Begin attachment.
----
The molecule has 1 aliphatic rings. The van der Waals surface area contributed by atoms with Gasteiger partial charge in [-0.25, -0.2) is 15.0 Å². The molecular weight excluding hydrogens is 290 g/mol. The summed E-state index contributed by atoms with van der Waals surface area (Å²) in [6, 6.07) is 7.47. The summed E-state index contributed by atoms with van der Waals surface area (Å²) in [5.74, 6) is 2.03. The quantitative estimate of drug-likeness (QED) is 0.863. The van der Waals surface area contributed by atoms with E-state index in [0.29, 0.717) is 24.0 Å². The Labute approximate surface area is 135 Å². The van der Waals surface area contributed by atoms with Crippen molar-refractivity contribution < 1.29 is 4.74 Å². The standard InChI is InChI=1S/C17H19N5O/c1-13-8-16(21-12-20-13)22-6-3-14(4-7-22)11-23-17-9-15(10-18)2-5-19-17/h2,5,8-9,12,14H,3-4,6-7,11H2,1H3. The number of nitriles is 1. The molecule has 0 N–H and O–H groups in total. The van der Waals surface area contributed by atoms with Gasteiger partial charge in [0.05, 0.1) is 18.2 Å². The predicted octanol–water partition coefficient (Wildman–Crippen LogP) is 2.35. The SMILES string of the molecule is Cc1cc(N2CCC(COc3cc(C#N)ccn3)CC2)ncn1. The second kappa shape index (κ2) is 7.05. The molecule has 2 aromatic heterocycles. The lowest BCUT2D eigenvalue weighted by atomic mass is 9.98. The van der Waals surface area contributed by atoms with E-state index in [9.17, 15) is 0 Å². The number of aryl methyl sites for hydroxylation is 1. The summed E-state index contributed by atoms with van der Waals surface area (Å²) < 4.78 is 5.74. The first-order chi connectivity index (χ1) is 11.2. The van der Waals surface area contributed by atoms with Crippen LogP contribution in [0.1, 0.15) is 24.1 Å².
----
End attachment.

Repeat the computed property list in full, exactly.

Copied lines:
The molecule has 1 aliphatic rings. The van der Waals surface area contributed by atoms with Gasteiger partial charge in [-0.25, -0.2) is 15.0 Å². The molecular weight excluding hydrogens is 290 g/mol. The summed E-state index contributed by atoms with van der Waals surface area (Å²) in [6, 6.07) is 7.47. The summed E-state index contributed by atoms with van der Waals surface area (Å²) in [5.74, 6) is 2.03. The quantitative estimate of drug-likeness (QED) is 0.863. The van der Waals surface area contributed by atoms with E-state index in [0.29, 0.717) is 24.0 Å². The Labute approximate surface area is 135 Å². The van der Waals surface area contributed by atoms with Crippen molar-refractivity contribution < 1.29 is 4.74 Å². The standard InChI is InChI=1S/C17H19N5O/c1-13-8-16(21-12-20-13)22-6-3-14(4-7-22)11-23-17-9-15(10-18)2-5-19-17/h2,5,8-9,12,14H,3-4,6-7,11H2,1H3. The number of nitriles is 1. The molecule has 0 N–H and O–H groups in total. The van der Waals surface area contributed by atoms with Gasteiger partial charge in [0.05, 0.1) is 18.2 Å². The predicted octanol–water partition coefficient (Wildman–Crippen LogP) is 2.35. The SMILES string of the molecule is Cc1cc(N2CCC(COc3cc(C#N)ccn3)CC2)ncn1. The second kappa shape index (κ2) is 7.05. The molecule has 2 aromatic heterocycles. The lowest BCUT2D eigenvalue weighted by atomic mass is 9.98. The van der Waals surface area contributed by atoms with E-state index in [9.17, 15) is 0 Å². The number of aryl methyl sites for hydroxylation is 1. The summed E-state index contributed by atoms with van der Waals surface area (Å²) < 4.78 is 5.74. The first-order chi connectivity index (χ1) is 11.2. The van der Waals surface area contributed by atoms with Crippen LogP contribution in [0.1, 0.15) is 24.1 Å².